By Jay Dillon
An Ardmore family says a police officer in the city shot and killed their pit bull after it escaped from their yard last week. Police say the dog was aggressive and a nuisance and had to be euthanized.
The family says their pit bull, "Cali", was shot and killed by an Ardmore Police officer and an animal control officer last week. FOX 25 filed an open records request with the city for details relating the incident.
On March 19, Ardmore police say they were called to a home in the 400 block of 15th Ave. NW in Ardmore around 9:30 AM to a report of a pit bull in the area. According to the report, the caller told police the dog consistently ran loose in the area.
Officer Brice Woolly wrote in his report that the dog was not aggressive towards the officers but was against animal control and several residents in the area. Police say a USPS delivery driver said he was confronted by a dog matching "Cali's" description in January and she would not allow him to get out of his mail truck. A neighbor approached the driver and said she knew the dog and took her home.
The officer said the dog was wearing a collar but didn't have any tags. Animal control officers told police they had tried to catch the dog multiple times and tried to discover who the dog belonged to but were unable to do so.
The police report states because of that reason, it was determined the dog would be euthanized.
Officer Woolly reported that he used his assigned shotgun and fired one shot into the dog. He said the dog was still breathing but was down when he instructed an animal control officer to fire a .22 caliber into the dog.
About ten minutes after the dog was put down, a female walked up and asked if the officers had her dog. She described it to them and they said they had the dog but it was put down because it "had been a continuing nuisance and [they] were unable to determine who owned the dog."
Just after 2:00 PM on March 19, the dog's owner came to the police department to talk with a supervisor. According to the police report, she said that her neighbor watched the incident happen.
On Friday, police called the neighbor to discuss what happened when the dog was shot. The neighbor said while he didn't see the shot, he heard it and the officer's reaction.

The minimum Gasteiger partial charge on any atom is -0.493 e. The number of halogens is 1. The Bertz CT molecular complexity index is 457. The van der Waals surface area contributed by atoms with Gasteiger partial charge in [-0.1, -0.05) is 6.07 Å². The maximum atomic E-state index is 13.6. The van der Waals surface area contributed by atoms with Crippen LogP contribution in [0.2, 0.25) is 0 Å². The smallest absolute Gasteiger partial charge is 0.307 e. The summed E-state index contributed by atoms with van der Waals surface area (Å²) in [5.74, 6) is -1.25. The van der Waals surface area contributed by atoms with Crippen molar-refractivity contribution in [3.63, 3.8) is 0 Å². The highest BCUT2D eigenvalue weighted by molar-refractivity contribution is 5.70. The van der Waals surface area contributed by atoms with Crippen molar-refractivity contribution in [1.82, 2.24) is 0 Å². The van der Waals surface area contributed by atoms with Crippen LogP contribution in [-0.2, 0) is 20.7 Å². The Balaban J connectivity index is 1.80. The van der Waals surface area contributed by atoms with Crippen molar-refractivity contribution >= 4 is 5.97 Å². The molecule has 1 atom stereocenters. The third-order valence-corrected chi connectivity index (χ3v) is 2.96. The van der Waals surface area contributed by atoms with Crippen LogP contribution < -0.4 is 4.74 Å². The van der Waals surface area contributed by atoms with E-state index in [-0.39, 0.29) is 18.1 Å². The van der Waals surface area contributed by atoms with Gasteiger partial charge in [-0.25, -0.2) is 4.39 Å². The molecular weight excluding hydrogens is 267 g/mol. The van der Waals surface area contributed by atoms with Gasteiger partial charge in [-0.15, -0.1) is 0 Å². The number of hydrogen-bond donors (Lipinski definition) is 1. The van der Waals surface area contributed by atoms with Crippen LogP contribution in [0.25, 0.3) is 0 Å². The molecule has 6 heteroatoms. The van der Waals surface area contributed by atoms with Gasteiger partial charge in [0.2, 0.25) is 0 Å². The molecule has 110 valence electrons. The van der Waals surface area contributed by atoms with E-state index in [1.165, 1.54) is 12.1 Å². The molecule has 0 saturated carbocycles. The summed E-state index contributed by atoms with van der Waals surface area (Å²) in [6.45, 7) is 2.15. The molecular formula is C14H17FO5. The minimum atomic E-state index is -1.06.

The neighbor said after Officer Woolly shot the dog, he told the animal control officer "Did you see the way it's collar flew up into the air when I blew it's head off? It was awesome!" He said Woolly then bragged about another dog he shot with his handgun a few days before.
The neighbor then asked the officers if they shot his dog in his fence too. The animal control officer said they shot that dog because it barked at the mailman, according to the neighbor.
When he went back into his house, he heard another shot. He said he then walked back outside as the two officers carried the dog away. He said he heard Officer Woolly tell the animal control officer "we are just going to write this up in the report as the dog tried to attack me and you and others in the neighborhood." The neighbor told police it sounded as if he was coaching the animal control officer on what to say so the stories match up.
The other shooting
FOX 25 filed a separate open records request with the city for Officer Woolly's referenced incident.
On Friday, March 14, Officer Woolly filed another report that states he shot a pit bull that residents had said was aggressive towards children. The animal control officer said they had received several calls about the dog in recent weeks.
The dog's owner was cited several times but refused to show up for city court and would not sign complaints about the dog being aggressive and loose. Officer Wolly wrote that it was decided the dog would be put down because the owner would not catch it or take responsibility for it.
He said he shot the dog twice with his service pistol but it didn't kill the animal. He said he pulled the trigger two more times before the dog was put down.
The owner of that dog was never located.
Since the March 19 incident, a Facebook page called "Justice for Cali" was started with more than 2,000 likes and growing. A petition on Change.org was also started that says it wants the officer to be relieved of his duties. So far, there are more than 16,000 signatures on the petition.
A courier for the USPS and the animal control officer both gave police written statements about the dog, indicating that it was violent and aggressive towards them.
Ardmore Police says the case has been closed.
Repeating a scene from 13 years ago, several hundred Arizona fans and Tucson police clashed in the streets late Saturday following the University of Arizona basketball team’s loss to Wisconsin in the NCAA tournament. But unlike 13 years ago, much of the scene was caught by smartphones, which included the startling image of what appears to be a police officer tackling a woman without much provocation.
While the above video does not provide much context, the woman who shot the video, said the officer struck with no reason.
“These girls had been trying to get to their car. The girl is on her phone not paying attention and this cop came out of nowhere and just leveled her,” Phoebe Landolt told the Arizona Daily Star. “After that everyone just started yelling and she started crying.”
Police say they are aware of the video and it is being reviewed.